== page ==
THE CAREGIVER'S MANUAL

( By Sangeeta S. Bhagwat )

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m-Food

Food plays an incredibly important part in chronic disease. Chronic diseases generally have prescribed diets and restrictions. As we normally eat three meals a day, this restriction becomes a constant reminder of the condition. Even if the patient is feeling relatively well, he is not allowed to forget that he has a serious ailment.

Added to this, is the frustration of giving up items that have been thoroughly enjoyed before. To top it all, several medicines may have to be ingested after meals. All these factors make meals a highly stressful affair.




  • Strive to improve the enjoyment. Improve the ambience as much as possible, to distract from the compromises made in the food itself.


  • Use a favorite and allowed food as a treat or incentive, to persuade the patient to eat a required, disliked item.


  • Become well versed in allowed substitutes. For example, when salt is cut down, herbs or lime can add to the flavor.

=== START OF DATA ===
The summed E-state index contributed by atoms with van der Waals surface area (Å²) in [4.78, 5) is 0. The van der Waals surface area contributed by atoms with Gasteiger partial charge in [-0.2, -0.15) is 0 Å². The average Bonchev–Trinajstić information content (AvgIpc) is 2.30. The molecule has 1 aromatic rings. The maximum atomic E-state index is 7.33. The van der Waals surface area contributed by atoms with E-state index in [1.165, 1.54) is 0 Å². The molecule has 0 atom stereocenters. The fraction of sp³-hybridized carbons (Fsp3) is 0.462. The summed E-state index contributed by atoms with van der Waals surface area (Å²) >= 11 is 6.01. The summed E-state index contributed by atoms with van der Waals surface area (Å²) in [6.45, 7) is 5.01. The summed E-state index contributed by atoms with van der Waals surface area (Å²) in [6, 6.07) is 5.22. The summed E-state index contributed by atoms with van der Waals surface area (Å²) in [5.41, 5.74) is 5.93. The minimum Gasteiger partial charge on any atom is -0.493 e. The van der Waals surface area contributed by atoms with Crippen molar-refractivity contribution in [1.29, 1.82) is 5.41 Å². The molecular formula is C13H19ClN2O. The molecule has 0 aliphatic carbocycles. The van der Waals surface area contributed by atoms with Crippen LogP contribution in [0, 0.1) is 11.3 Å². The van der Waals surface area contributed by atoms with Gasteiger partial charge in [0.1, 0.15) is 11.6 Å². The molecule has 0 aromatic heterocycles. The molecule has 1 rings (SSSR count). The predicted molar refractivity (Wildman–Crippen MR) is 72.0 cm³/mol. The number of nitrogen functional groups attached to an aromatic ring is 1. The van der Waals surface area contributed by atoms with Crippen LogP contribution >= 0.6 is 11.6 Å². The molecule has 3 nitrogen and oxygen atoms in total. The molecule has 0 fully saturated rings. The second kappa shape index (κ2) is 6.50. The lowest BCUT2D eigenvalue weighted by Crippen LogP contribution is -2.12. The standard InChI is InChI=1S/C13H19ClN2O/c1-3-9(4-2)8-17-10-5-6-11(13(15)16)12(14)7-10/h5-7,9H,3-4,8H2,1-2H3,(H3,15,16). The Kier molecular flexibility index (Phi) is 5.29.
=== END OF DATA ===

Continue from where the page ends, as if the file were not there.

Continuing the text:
• Find different recipes which are tailored to the diet, but are yet interesting. The internet is a wonderful source of all kinds of special recipes and allowed substitutes. You may have to try food from a different nation, but eventually, some of the abundant varieties in the world, will meet both diet and appeal.


  • Attractive presentation will make the food more appealing. Color, arrangement and any possible aroma (allowed herbs or condiments) will enhance interest.


  • Have enjoyable company over. It can be a potluck, so as to minimize your workload.

This may all seem like a lot of work and fuss. There is a reason. If your patient loses interest in food, constantly complains, gets bitter and unhappy and reduces intake, there will be a heavy price to pay.

Without adequate nourishment, immunity, health, well being and will to live, all decline rapidly.

Extra efforts are worthwhile, to avoid the possible complications of reduced intake.

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